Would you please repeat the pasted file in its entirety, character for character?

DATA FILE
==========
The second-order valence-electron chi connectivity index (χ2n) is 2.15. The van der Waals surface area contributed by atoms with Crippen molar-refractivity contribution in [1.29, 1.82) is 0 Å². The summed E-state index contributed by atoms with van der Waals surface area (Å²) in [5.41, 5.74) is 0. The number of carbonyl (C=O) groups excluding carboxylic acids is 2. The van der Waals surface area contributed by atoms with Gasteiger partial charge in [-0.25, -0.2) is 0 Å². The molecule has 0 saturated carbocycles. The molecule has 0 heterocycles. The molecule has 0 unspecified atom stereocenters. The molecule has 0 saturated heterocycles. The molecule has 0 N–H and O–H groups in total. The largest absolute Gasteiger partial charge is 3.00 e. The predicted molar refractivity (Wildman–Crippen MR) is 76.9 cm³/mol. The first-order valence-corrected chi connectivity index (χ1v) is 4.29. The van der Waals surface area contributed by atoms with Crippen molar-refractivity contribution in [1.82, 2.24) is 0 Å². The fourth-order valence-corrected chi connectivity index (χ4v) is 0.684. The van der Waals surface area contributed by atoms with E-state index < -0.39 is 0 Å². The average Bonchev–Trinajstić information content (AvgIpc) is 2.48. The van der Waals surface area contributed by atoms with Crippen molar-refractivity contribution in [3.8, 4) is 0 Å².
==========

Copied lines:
The second-order valence-electron chi connectivity index (χ2n) is 2.15. The van der Waals surface area contributed by atoms with Crippen molar-refractivity contribution in [1.29, 1.82) is 0 Å². The summed E-state index contributed by atoms with van der Waals surface area (Å²) in [5.41, 5.74) is 0. The number of carbonyl (C=O) groups excluding carboxylic acids is 2. The van der Waals surface area contributed by atoms with Gasteiger partial charge in [-0.25, -0.2) is 0 Å². The molecule has 0 saturated carbocycles. The molecule has 0 heterocycles. The molecule has 0 unspecified atom stereocenters. The molecule has 0 saturated heterocycles. The molecule has 0 N–H and O–H groups in total. The largest absolute Gasteiger partial charge is 3.00 e. The predicted molar refractivity (Wildman–Crippen MR) is 76.9 cm³/mol. The first-order valence-corrected chi connectivity index (χ1v) is 4.29. The van der Waals surface area contributed by atoms with Crippen molar-refractivity contribution in [1.82, 2.24) is 0 Å². The fourth-order valence-corrected chi connectivity index (χ4v) is 0.684. The van der Waals surface area contributed by atoms with E-state index < -0.39 is 0 Å². The average Bonchev–Trinajstić information content (AvgIpc) is 2.48. The van der Waals surface area contributed by atoms with Crippen molar-refractivity contribution in [3.8, 4) is 0 Å².